The Ross-Smythe Feud

Art Ross and Conn Smythe didn’t like each other. You’ll sometimes read that the feud between the two men was staged to sell tickets. It certainly seemed to help the box office, and maybe they played it up in the years after World War II, but it seems to me that they truly disliked one another throughout the 1920s and ’30s.

There are many theories as to what sparked this hatred. I go into greater detail about much of this in my book Art Ross: The Hockey Legend Who Built the Bruins, but the leading contenders seem to be:

  • Smythe mocked the first-year Bruins on a trip to Boston with his Toronto Varsity team in 1924 and Ross never forgave him
  •  Ross duped Smythe into trading for Sailor Herbert for the Maple Leafs in 1927 and Smythe never forgave him

These and many other petty reasons no doubt added up, but I think they were just two strong personalities who each wanted what was best for themselves and their team and damn anyone who got in the way.

One of the last great flare-ups in the Ross-Smythe feud occurred on this week back in 1939 when Conn Smythe showed up at the office of the Boston Globe. The defending Stanley Cup champion Bruins would be the NHL’s highest scoring team by far during the 1939-40 season, but Smythe was spewing venom about the Boston’s boring defensive play in a 1-1 tie in Toronto a few days before. As quoted in the Globe on December 19, 1939:

“First of all, I want to put a paid advertisement in your paper to let the fans of Boston know that they can see at least one great hockey team in action [to]night.”


“Mind you, we’ll get no financial return from this ad because the visiting club doesn’t get a share at all in the receipts. But if we’ve got to carry the whole National League while the other clubs fall asleep and try to scare the customers away, then we’re willing to put out the dough.

“I’m referring particularly to that game the Bruins played in Toronto last Thursday night. That, my friends, was a living disgrace. It was a perfect exhibition of how to drive the customers away in droves. Sure, I know the Bruins have lost Eddie Shore and Roy Conacher, but they’re still the champions, aren’t they? Everybody calls them champions. Why can’t they play like champions then, both on the road and at home?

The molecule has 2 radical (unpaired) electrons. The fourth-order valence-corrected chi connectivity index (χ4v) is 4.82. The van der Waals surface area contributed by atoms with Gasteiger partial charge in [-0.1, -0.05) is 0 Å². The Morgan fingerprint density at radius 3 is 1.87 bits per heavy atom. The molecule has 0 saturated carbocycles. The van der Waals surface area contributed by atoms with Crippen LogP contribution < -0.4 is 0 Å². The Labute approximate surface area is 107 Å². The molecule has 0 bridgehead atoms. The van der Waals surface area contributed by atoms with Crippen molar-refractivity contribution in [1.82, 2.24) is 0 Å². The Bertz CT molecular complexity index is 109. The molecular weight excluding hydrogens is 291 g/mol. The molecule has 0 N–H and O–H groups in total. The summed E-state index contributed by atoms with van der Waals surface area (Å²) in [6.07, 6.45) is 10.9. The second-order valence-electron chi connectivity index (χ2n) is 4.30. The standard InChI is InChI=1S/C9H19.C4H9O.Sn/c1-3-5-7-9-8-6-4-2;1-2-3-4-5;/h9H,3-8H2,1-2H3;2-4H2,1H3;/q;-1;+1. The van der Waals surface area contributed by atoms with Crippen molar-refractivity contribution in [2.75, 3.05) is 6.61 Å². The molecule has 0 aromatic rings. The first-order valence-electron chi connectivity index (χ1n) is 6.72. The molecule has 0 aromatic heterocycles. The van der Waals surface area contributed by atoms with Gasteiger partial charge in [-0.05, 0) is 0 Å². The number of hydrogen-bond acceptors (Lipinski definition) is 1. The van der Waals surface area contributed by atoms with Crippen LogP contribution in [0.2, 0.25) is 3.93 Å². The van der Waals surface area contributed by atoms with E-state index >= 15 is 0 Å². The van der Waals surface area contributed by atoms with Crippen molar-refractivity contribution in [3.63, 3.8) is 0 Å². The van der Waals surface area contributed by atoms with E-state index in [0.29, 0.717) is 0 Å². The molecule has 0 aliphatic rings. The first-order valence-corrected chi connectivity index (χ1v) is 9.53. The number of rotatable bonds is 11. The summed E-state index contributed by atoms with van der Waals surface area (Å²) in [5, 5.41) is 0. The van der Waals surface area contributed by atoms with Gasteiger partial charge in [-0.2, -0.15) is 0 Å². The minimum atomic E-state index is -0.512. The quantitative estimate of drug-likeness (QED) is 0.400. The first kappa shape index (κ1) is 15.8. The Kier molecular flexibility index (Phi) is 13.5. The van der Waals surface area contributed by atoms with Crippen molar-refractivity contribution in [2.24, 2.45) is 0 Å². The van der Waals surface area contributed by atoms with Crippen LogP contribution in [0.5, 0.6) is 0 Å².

“We have anywhere from 500 to 1000 fans from Kitchener every time the Bruins are in town to see the Sauerkraut Line. All they saw last Thursday night was the ‘Sauer’ part…. I guess Ross is so busy inventing things that he doesn’t find time to make his players play hockey… Well, if that’s the way they want to play, we’ll carry the load and show the customers hockey as it should be played.”

Smythe’s outburst helped to attract a crowd of 14,107 to the Boston Garden that night. It was the largest crowd of the season to that point, and they saw the Bruins score a 3-2 victory in overtime. Ross later demanded that the NHL fine Smythe $1,000 for his conduct. The issue was raised at the next league meeting, but was dismissed. Instead, a motion was passed censuring both Smythe and Ross for their unseemly bickering over the years.

Rosses & Smythe
Art Ross, Conn Smythe, and Art Ross Jr.

Soon after, Ross’s sons Arthur and John enlisted in the Royal Canadian Air Force. Smythe was a World War I veteran who would re-enlist during World War II. “I was a little sorry about having been on [Ross] all the time when his sons came up and joined the RCAF,” Smythe would write in his autobiography. “We weren’t so hard on one another after that.”

The feud did seem to abate as the years went by, though the two men probably never liked each other much. Perhaps, though, there was at least some level of mutual respect. At the end of my book, I mention a telegraph that arrived at the Boston Garden following Ross’s death on August 5, 1964. Here it is:


And, in light of the recent decision by Baseball Commissioner Rob Manfred on Pete Rose, a link to my story from February 18.

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